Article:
CLYMERS, Ind. — With corn buried just inches away from his chin, Logansport Fire Chief Bernie Mittica felt immense pressure on his body as he was trapped inside a grain bin.

“It’s a very, very uncomfortable situation,” he said.

Mittica acted as the first “victim” local firefighters saved using a grain rescue tube donated to them by The Andersons Clymers Ethanol LLC. The plant gave the tubes to LFD and Clinton Township Fire Department in January to use if a person gets entrapped in a grain bin. Harrison Township Volunteer Department in Lucerne has had a rescue tube for a few years.

Firefighters from Clinton Township, LFD and the Cass County Fire District demonstrated how to use the metal tubes at Mike Deitrich’s farm in Clymers. Deitrich, the assistant fire chief for Clinton Township, said there are 28 locations with a grain bin in their coverage area.

“It’s short of a miracle we haven’t encountered something like it,” Deitrich said.

During the demonstration, firefighters had to use ropes to pull the four-piece tube up the side of a grain bin, fish them through a small opening on the roof and assemble the tube inside the bin and place it around the “victim.” The workers then used a mechanical auger to clear out the grain around Mittica inside the tube. Vacuum hoses can also work as well as ice cream tubs, Deitrich added.

Mittica said he was in the bin for 10 to 15 minutes until they freed him, adding he was impressed watching the firefighters work together quickly in such a high-pressure situation.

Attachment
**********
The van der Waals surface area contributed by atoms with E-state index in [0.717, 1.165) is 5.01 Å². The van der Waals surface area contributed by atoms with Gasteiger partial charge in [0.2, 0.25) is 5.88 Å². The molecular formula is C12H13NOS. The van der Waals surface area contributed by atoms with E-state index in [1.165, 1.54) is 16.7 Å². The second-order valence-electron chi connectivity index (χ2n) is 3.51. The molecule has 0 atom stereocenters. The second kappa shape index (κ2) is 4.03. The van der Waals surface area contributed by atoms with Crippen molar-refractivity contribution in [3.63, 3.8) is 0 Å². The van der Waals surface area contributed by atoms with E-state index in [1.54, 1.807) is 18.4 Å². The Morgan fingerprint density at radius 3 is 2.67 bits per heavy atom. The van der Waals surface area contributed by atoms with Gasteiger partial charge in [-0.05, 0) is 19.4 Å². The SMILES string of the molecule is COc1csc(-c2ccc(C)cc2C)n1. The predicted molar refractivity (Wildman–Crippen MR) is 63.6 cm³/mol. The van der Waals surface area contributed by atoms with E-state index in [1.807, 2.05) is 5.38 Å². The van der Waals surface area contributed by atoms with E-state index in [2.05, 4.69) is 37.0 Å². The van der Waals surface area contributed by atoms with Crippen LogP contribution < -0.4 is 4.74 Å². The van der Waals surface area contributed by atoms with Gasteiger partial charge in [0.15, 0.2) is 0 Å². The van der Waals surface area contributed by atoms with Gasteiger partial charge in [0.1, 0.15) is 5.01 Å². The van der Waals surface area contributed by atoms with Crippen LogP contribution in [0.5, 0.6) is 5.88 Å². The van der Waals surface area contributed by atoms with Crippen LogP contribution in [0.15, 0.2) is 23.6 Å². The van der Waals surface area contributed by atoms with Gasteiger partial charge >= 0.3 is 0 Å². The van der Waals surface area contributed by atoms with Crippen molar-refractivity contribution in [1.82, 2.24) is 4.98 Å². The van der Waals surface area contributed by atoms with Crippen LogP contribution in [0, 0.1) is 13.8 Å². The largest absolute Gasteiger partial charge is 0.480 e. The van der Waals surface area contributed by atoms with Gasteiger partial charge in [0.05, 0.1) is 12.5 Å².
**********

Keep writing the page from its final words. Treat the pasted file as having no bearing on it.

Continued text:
Considering it was their first time, he said, “they did a remarkable job.”

Mittica said another grain bin rescue training is set for May at The Andersons plant.

Deitrich said it will take cooperation between a couple of fire departments to rescue a grain bin victim. He said an entrapment can occur when a farmer might try to clear the bad grain inside by taking “shortcuts.” Firefighters in Royal Center rescued a man in a bin a few years ago, he said.

“It’s going to be manpower intensive,” he said. “We’re going to need a lot of help.”

The grain bin on Deitrich’s farm holds 20,000 bushels of grain, which is two to three times smaller than others in the area. Some bins don’t have ladders or are too high up to climb, he said, so the firefighters also practiced bringing the tube pieces on the ladder truck.

“You can simulate things and talk about it in a classroom,” Deitrich said, “but nothing beats getting up in there.”

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